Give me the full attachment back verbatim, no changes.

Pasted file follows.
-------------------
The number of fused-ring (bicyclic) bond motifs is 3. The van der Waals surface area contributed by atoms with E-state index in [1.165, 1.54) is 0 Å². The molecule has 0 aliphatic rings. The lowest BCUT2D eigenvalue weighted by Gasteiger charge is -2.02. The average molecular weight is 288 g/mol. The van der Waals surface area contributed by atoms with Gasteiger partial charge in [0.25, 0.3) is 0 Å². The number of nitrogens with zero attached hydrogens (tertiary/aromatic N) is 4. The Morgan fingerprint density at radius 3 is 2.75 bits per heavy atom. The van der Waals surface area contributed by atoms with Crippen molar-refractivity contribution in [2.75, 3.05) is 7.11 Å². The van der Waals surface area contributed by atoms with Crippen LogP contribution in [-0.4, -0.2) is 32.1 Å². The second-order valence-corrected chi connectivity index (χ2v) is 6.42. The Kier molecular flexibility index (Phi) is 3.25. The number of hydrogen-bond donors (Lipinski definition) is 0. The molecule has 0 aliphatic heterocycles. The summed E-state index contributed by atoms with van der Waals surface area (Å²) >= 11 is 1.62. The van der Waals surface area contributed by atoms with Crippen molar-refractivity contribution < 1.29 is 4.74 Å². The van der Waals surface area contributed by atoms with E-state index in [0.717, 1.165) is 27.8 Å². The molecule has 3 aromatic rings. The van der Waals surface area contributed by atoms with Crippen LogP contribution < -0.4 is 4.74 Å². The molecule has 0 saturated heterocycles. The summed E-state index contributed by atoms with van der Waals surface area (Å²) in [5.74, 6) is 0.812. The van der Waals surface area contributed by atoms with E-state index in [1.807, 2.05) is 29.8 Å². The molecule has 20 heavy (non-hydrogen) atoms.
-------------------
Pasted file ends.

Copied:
The number of fused-ring (bicyclic) bond motifs is 3. The van der Waals surface area contributed by atoms with E-state index in [1.165, 1.54) is 0 Å². The molecule has 0 aliphatic rings. The lowest BCUT2D eigenvalue weighted by Gasteiger charge is -2.02. The average molecular weight is 288 g/mol. The van der Waals surface area contributed by atoms with Gasteiger partial charge in [0.25, 0.3) is 0 Å². The number of nitrogens with zero attached hydrogens (tertiary/aromatic N) is 4. The Morgan fingerprint density at radius 3 is 2.75 bits per heavy atom. The van der Waals surface area contributed by atoms with Crippen molar-refractivity contribution in [2.75, 3.05) is 7.11 Å². The van der Waals surface area contributed by atoms with Crippen LogP contribution in [-0.4, -0.2) is 32.1 Å². The second-order valence-corrected chi connectivity index (χ2v) is 6.42. The Kier molecular flexibility index (Phi) is 3.25. The number of hydrogen-bond donors (Lipinski definition) is 0. The molecule has 0 aliphatic heterocycles. The summed E-state index contributed by atoms with van der Waals surface area (Å²) >= 11 is 1.62. The van der Waals surface area contributed by atoms with Crippen molar-refractivity contribution < 1.29 is 4.74 Å². The van der Waals surface area contributed by atoms with E-state index in [0.717, 1.165) is 27.8 Å². The molecule has 3 aromatic rings. The van der Waals surface area contributed by atoms with Crippen LogP contribution < -0.4 is 4.74 Å². The molecule has 0 saturated heterocycles. The summed E-state index contributed by atoms with van der Waals surface area (Å²) in [5.74, 6) is 0.812. The van der Waals surface area contributed by atoms with E-state index in [1.807, 2.05) is 29.8 Å². The molecule has 20 heavy (non-hydrogen) atoms.